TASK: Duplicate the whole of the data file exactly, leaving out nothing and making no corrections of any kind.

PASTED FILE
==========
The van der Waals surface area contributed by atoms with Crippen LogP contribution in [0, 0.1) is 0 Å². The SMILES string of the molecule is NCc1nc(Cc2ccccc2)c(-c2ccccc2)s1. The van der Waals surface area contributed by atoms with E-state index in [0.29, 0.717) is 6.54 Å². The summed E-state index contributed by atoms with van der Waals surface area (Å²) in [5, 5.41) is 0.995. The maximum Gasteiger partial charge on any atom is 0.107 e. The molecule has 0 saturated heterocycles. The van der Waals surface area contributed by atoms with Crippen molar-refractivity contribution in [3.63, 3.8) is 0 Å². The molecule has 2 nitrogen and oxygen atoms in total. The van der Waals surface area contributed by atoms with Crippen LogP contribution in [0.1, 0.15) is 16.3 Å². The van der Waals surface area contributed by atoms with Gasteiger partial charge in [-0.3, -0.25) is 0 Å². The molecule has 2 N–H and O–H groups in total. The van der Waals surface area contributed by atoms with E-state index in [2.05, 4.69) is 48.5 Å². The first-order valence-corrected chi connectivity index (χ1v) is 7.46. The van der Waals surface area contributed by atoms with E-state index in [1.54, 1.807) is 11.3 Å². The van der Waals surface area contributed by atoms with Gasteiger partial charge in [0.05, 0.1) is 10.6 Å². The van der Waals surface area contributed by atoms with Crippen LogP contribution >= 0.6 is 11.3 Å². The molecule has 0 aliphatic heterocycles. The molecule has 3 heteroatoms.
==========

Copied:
The van der Waals surface area contributed by atoms with Crippen LogP contribution in [0, 0.1) is 0 Å². The SMILES string of the molecule is NCc1nc(Cc2ccccc2)c(-c2ccccc2)s1. The van der Waals surface area contributed by atoms with E-state index in [0.29, 0.717) is 6.54 Å². The summed E-state index contributed by atoms with van der Waals surface area (Å²) in [5, 5.41) is 0.995. The maximum Gasteiger partial charge on any atom is 0.107 e. The molecule has 0 saturated heterocycles. The van der Waals surface area contributed by atoms with Crippen molar-refractivity contribution in [3.63, 3.8) is 0 Å². The molecule has 2 nitrogen and oxygen atoms in total. The van der Waals surface area contributed by atoms with Crippen LogP contribution in [0.1, 0.15) is 16.3 Å². The van der Waals surface area contributed by atoms with Gasteiger partial charge in [-0.3, -0.25) is 0 Å². The molecule has 2 N–H and O–H groups in total. The van der Waals surface area contributed by atoms with E-state index in [2.05, 4.69) is 48.5 Å². The first-order valence-corrected chi connectivity index (χ1v) is 7.46. The van der Waals surface area contributed by atoms with E-state index in [1.54, 1.807) is 11.3 Å². The van der Waals surface area contributed by atoms with Gasteiger partial charge in [0.05, 0.1) is 10.6 Å². The van der Waals surface area contributed by atoms with Crippen LogP contribution >= 0.6 is 11.3 Å². The molecule has 0 aliphatic heterocycles. The molecule has 3 heteroatoms.